However, every now and then we have to do some rescuing to save the tall and thin lilacs from the actions of nature. Sometimes when we have heavy snowfall at a temperature close to the freezing point, the wet snow is packed on the branches making them so heavy they can no longer carry the weight. The trunks then start to lean downwards and in the worst case they may be broken unless some of their burden is taken off.

We had these conditions last night. So I had to put on my breathable, windproof and waterproof winter gear, only for the second time this winter I might add, to plough my way in the untouched snow on both sides of the hedge. Shaking the trunks and hammering them with a long stick released most of the snow, although much on my own face, but the trees immediately sprung up to their normal position.

A similar shaking is sometimes necessary also in the summertime if we get heavy rainfall when the lilacs are blooming, which happens almost every year. At that time, the wet lilacs are forming a hanging garden of perfumed purple-pink cascades. I miss the sight. I miss the smell. I miss summer. I think I’m getting old.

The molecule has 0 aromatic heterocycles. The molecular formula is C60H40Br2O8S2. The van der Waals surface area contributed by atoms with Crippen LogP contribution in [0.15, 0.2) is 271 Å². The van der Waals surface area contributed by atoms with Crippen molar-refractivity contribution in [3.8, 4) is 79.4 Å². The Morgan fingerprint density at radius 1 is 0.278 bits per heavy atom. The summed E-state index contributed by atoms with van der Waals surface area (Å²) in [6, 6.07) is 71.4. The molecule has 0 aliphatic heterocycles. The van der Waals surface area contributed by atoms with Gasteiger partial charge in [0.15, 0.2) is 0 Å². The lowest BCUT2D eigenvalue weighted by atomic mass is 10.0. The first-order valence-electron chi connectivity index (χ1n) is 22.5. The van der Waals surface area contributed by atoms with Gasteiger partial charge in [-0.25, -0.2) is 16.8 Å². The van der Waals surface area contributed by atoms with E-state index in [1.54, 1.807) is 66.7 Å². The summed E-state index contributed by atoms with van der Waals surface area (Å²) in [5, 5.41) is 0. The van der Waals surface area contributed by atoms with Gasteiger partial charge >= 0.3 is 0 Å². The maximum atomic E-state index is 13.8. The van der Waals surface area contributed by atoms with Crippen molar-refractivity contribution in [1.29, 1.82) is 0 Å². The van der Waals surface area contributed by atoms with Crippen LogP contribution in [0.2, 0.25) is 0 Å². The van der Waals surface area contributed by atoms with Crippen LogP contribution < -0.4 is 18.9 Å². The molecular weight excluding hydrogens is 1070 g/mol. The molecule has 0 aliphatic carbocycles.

Teresa Maria

Tuesday, 17 January 2012

An early bird...

There is at least one quality I totally lack but would absolutely love to have: the ability to wake up perky at the early hours of the morning. I cannot but envy and wonder people who have this gift. By the time I wake up, they have already performed a major job or two, and a few more by the time I’m ready to proceed into any occupation.

Daybreak at Porto Santo Stefano, peninsula of Monte Argentario, Tuscany.
In Aristotle’s words: “It is well to be up before daybreak, for such a habit contributes to health, wealth, and wisdom.” It may no longer be necessary to start your daily pursuits before sunrise like the ancient Greek, or people only a couple of generations ago, but I do agree it would be excellent for your productivity and spirits to start early – and have your hardest and least favourite tasks completed by noon.